When DEA narcotics agent Enrique “Kiki” Camarena was kidnapped and interrogated in 1985 by the leaders of Mexico’s Guadalajara Cartel, it was like a party.
They allegedly held him in a house filled with spectators and depraved participants, including Joaquin “El Chapo” Guzman, then a foot soldier in the syndicate.
“You had a bunch of drug lords sitting around, freebasing cocaine and torturing this guy,” Tiller Russell, director of the new Amazon docuseries “The Last Narc,” told The Post. “They were blasted out of their minds, doing cannonballs on his chest, anally penetrating him with a broomstick, putting out cigarettes on his skin.”
Also in the mix: corrupt Mexican politicians and, according to sources in the series, CIA agent Felix Rodriguez — allegedly there to protect American interests in a tangled web of drugs, money and dirty politics. Rodriguez has denied any involvement and claims that the allegations against him are the result of a Cuban intelligence disinformation campaign.
The series alleges a corruption so deep that Mexico’s then-president, Miguel de la Madrid, received kilos of cocaine as gifts from traffickers. “Hector was stunned when he heard that,” Russell said of DEA special agent Hector Berrellez, who would later try to learn exactly what happened to Kiki. “But he talked to guys who hand-delivered the drugs.”
“The Last Narc” chronicles Berrellez’s investigation. His story also inspired the Netflix drama series “Narcos: Mexico.”
Kiki was reportedly nabbed near the American consulate in Guadalajara, at the behest of Rafael Caro Quintero and Ernesto Fonseca Carrillo, partners in the cartel.
As Berrellez told The Post, cartel leaders and American operatives “wanted to find out what [Kiki] knew about collusion between the cartel and the CIA” — and what he might spill upon his upcoming reassignment to the United States.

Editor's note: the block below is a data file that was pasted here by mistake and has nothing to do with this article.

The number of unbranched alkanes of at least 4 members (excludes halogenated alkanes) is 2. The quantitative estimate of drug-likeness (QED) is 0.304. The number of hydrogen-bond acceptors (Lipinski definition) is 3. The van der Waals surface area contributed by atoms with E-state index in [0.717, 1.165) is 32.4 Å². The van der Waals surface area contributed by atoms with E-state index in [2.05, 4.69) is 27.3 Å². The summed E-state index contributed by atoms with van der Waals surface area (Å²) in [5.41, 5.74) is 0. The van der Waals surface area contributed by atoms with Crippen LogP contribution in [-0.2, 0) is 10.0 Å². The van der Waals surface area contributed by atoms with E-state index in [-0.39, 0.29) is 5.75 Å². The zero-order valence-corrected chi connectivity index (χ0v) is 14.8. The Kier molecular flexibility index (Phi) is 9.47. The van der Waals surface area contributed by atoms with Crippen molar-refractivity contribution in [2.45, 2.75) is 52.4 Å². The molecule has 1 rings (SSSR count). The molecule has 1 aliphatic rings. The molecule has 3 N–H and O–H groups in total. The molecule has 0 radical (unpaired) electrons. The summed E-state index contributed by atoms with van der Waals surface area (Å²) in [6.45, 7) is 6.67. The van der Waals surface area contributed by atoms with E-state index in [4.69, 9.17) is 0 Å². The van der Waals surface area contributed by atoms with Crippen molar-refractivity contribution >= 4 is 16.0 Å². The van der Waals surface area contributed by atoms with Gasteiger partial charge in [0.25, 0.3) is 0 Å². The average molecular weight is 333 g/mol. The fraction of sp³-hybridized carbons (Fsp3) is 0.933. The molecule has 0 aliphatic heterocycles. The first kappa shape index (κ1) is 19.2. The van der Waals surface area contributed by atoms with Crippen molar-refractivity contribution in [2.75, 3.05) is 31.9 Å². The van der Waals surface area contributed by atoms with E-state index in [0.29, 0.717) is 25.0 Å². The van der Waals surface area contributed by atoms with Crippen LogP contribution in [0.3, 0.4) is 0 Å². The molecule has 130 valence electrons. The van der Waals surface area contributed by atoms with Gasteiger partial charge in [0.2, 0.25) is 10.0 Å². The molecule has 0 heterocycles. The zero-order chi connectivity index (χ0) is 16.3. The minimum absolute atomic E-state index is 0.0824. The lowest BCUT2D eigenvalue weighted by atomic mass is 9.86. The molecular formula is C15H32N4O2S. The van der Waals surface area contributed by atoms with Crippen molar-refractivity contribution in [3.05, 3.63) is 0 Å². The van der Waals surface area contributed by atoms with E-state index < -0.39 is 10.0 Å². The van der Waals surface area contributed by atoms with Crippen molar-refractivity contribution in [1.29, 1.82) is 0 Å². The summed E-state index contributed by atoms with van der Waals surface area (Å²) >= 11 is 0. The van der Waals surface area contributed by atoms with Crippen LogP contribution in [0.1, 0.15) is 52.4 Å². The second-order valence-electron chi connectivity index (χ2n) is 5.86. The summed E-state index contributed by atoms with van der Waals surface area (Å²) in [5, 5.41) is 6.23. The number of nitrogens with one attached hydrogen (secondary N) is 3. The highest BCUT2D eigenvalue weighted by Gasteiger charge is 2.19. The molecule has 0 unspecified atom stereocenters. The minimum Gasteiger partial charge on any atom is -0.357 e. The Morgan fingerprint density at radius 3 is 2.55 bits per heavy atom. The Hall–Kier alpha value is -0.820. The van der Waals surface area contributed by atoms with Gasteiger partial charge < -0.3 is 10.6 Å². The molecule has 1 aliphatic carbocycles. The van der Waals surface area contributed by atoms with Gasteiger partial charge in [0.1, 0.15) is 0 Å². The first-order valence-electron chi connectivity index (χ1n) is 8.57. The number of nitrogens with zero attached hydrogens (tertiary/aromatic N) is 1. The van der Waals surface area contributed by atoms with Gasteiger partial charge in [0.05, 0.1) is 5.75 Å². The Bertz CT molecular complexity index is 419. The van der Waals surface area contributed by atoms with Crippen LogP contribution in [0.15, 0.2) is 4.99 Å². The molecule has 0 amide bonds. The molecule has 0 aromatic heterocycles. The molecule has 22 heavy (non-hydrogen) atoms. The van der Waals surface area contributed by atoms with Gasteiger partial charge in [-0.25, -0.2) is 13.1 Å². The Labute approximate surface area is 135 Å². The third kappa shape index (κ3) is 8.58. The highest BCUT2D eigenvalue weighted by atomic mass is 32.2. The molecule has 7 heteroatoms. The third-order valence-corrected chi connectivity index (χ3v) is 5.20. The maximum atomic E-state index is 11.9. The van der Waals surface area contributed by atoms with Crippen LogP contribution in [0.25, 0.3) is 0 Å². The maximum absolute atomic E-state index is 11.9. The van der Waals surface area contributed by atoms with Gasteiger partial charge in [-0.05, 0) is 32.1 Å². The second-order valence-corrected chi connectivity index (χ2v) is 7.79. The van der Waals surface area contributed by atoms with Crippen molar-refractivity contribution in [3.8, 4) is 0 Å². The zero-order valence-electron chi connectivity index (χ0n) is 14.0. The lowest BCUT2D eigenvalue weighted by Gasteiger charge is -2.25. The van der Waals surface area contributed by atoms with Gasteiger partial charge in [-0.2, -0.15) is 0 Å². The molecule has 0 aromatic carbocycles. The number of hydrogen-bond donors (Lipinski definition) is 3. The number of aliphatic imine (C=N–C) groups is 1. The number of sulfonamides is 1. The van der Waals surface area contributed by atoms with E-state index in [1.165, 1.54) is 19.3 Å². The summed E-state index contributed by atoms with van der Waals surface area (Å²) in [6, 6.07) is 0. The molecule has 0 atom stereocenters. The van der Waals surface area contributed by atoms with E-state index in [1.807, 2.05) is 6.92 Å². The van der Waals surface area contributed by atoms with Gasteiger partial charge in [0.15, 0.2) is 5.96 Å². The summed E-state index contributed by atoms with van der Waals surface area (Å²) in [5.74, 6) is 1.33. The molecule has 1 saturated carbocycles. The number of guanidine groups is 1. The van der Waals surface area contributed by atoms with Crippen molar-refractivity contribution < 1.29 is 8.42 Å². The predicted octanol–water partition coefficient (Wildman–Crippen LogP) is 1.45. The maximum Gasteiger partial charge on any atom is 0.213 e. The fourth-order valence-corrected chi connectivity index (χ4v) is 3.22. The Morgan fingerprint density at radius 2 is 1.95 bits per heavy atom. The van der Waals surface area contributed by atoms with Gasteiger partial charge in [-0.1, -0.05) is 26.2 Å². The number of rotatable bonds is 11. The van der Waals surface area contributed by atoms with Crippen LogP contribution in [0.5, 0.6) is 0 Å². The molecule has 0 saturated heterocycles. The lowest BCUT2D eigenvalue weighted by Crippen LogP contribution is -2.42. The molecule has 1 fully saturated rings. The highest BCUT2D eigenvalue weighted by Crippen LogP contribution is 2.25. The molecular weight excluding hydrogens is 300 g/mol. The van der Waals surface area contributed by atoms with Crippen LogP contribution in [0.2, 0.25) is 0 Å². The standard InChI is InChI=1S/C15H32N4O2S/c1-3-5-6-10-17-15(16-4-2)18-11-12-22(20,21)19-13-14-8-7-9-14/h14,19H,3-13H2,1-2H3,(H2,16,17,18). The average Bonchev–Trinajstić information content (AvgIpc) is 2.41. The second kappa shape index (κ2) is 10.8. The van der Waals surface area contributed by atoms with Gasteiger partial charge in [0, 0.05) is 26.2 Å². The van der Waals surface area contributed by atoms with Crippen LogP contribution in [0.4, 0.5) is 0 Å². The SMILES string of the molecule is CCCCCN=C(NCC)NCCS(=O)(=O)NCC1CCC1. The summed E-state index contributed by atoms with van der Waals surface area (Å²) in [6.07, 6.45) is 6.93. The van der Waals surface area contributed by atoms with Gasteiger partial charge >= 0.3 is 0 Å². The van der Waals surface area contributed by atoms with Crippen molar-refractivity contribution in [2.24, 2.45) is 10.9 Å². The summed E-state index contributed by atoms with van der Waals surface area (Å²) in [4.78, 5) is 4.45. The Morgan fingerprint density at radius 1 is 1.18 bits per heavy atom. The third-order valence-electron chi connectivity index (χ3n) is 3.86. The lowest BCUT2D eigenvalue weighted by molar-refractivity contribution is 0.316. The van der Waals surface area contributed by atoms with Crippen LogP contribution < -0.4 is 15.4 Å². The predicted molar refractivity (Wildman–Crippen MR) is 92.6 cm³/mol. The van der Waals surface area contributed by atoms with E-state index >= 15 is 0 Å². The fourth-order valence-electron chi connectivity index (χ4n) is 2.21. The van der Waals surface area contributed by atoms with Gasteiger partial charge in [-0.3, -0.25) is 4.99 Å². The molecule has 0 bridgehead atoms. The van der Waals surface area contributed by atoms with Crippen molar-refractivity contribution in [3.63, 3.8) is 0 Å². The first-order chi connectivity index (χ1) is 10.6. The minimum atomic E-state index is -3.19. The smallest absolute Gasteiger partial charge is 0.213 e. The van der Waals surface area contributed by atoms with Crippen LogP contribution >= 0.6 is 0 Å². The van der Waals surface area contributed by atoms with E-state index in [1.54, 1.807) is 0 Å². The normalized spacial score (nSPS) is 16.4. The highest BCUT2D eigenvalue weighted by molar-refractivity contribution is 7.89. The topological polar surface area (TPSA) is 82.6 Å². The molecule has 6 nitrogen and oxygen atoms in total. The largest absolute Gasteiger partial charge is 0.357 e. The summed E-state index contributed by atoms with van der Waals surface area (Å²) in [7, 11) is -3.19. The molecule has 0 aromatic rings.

Informants told Berrellez that Kiki was stripped to his jockey shorts, blindfolded and subjected to torture-filled interrogations that were captured on audiotape.
Those last two factors set off alarm bells for Berrellez, now 74. “Drug lords don’t blindfold; you know who they are, and you will not survive,” he said. Nor do they memorialize their interrogations: “That is CIA methodology.”
Although Quintero, Carrillo and others were arrested by Mexican authorities for their involvement by the time Berrellez began to investigate, he believed that it went deeper — perhaps to the CIA.
Kiki was asked questions he could not answer. “He knew they were bringing in tons of cocaine, but he did not know that the CIA was involved,” said Berrellez.
The more Kiki expressed ignorance, the worse the torture.
When he passed out, a cartel-connected physician injected his heart with reviving pharmaceuticals. Then the torture continued. Finally, after two days, his body gave out and a thug put Kiki out of his misery, cracking him across the skull with a steel rebar.
Kiki’s body was quietly buried — then all hell broke loose.
“For 30 days, American agents kicked down doors,” said Russell. “The cartel had his body dug up” — by a crew of guys, including El Chapo, who specialized in such work — “and left Kiki where he could be found.”
An investigation ensued but petered out until Berrellez signed on in 1989, spending four years and some $12 million — much of which went toward buying information from snitches. He interviewed more than 100 insiders, often moving them to the United States for protection. Nevertheless, 23 sources were murdered over the course of the investigation.
In the series, Berrellez claims his efforts were shut down by his DEA bosses after he pieced together details about the CIA’s cocaine and gun operation. He maintains that the CIA functioned hand-in-glove with the cartel, allegedly using drug money to finance covert military operations, much like the Iran-Contra affair of the same era. (CIA agent Rodriguez has denied being in Mexico at the time.)
“The Last Narc” alleges that some US political operatives viewed Kiki as collateral damage in a larger mission to protect America against foreign enemies.
“Kiki ended up a sacrificial lamb led to the slaughter,” said Russell. “He stumbled into something bigger than he was.”
In the end, Berrellez’s investigation led to no indictments. He was taken off the case, assigned to a desk job in DC and told not to reach out to any of his sources. The investigation remains open.
But, as Berrellez says in the documentary, a “supposedly very high-up CIA official” told him “all this stuff about the CIA bringing in drugs and the CIA being complicit in Kiki’s murder that you allege” — and to “keep quiet” about it. “Mum’s the word.”
Now retired from the DEA, Berrellez sounds disillusioned about his investigation for the DEA.
“I feel like we were all betrayed,” he told The Post, referring to himself and his informants. “I wasted my time and exposed myself to all that danger.”
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